The vegetarian cornucopia of North Indian snacks is not universally beloved, but it never was. When I reviewed Chaat Paradise back in 2006, it was popular for the cost-effectiveness of its "mini-lunches" and maligned for gruff service. Into its second decade, Chaat Paradise's pluses and minuses demonstrate a refreshing continuity.
We found the 2012 version to be pretty good. Lots of menu items, mostly tasty, no redundant sauces, reasonable prices.
And there have been improvements. First of all: a much better ventilation system. In previous eras, a meal at Chaat Paradise meant living with the smell of cooking oil in your clothes for the rest of the day.
The menu categories reek of positive attitude: "Mouth Watering Snacks," "Vegetable Delights," "Exotic Refreshments."
Also, the menu has expanded to include Gujarati dishes, such as a curry cooked with tomatoes and chickpea flour noodles ($6.50), and dosas ($6.99), the gigantic South Indian rice and lentil pancakes that are crispy outside, slightly spongy inside and also gluten-free. Chaat Paradise fillings range from nothing (plain dosa) to vegetables and potatoes, to, for some reason, American cheese.
"Mouth Watering Snacks" embrace the usual crispy samosas ($2.50) and fried pakoras ($5.25), but also the more unusual dahi dishes ($4.25). The dahi bateta sev poori is a perfect little appetizer, with two potato-stuffed puffballs resting in yogurt and chutney. It's a festival of crunchy, smooth, spicy and sweet. The Chaat Paradise chaat basket ($4.99) overflows with mini tostada-type shells stuffed with potatoes and garbanzo beans laced with sweet onions and cilantro.
Baigan bhartha ($6.50) is a rich, deep-flavored eggplant entree, baked to a smoky mash with garlic, onions and tomatoes.
Instead of providing a steam-table buffet, Chaat Paradise offers a wealth of ironically titled "mini-lunches." They range in price from $5.25 to $7.25, and leave you fully nourished by a wide variety of vegetable dishes accompanied by bread or rice. With maki di roti and saag ($7.25), you get two hefty cornmeal pancakes to dip in creamed spinach and in refreshing raita, yogurt flecked with carrots and cucumbers.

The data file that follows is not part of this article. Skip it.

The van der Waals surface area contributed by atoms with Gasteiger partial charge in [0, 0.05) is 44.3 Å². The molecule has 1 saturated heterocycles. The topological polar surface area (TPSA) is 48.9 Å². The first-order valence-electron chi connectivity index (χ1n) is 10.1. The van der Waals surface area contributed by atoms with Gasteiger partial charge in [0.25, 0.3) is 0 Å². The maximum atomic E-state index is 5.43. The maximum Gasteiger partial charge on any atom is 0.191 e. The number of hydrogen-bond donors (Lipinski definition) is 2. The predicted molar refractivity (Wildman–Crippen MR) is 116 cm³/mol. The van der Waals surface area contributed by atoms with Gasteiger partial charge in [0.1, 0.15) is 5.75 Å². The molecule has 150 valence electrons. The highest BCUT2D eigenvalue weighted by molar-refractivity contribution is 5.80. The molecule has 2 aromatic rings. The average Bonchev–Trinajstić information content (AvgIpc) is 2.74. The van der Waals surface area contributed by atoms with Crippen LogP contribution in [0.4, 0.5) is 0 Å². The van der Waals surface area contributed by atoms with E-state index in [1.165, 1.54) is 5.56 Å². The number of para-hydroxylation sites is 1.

Oddly, a side order of roti ($1), the signature bread, was limp and cool.
Should you have the capacity or desire to end on a sweet note, the choices ($2.50) span rice pudding, ice cream and fried cheese balls.
Service tends to be a mixed bag. At lunch, one server was happy to answer questions. The other made himself scarce and seemed to resent being asked for takeout containers.
If you prefer to check out the website first, prepare for the repetitive sounds of hissing steam bubbles and string music that insists on starting over each time you click on a new page. Or turn off the sound.
165 El Camino Real, Mountain View
Hours: 11:30 a.m.-10 p.m. daily
chaatparadise.com and freshroti.com
Reservations: no, except sometimes on weekends
Credit cards: yes
Parking: in Mountain View Shopping Center
Outdoor dining: no
Party and banquet facilities: no
Noise level: medium-high
Wheelchair access: yes
Bathroom cleanliness: so-so
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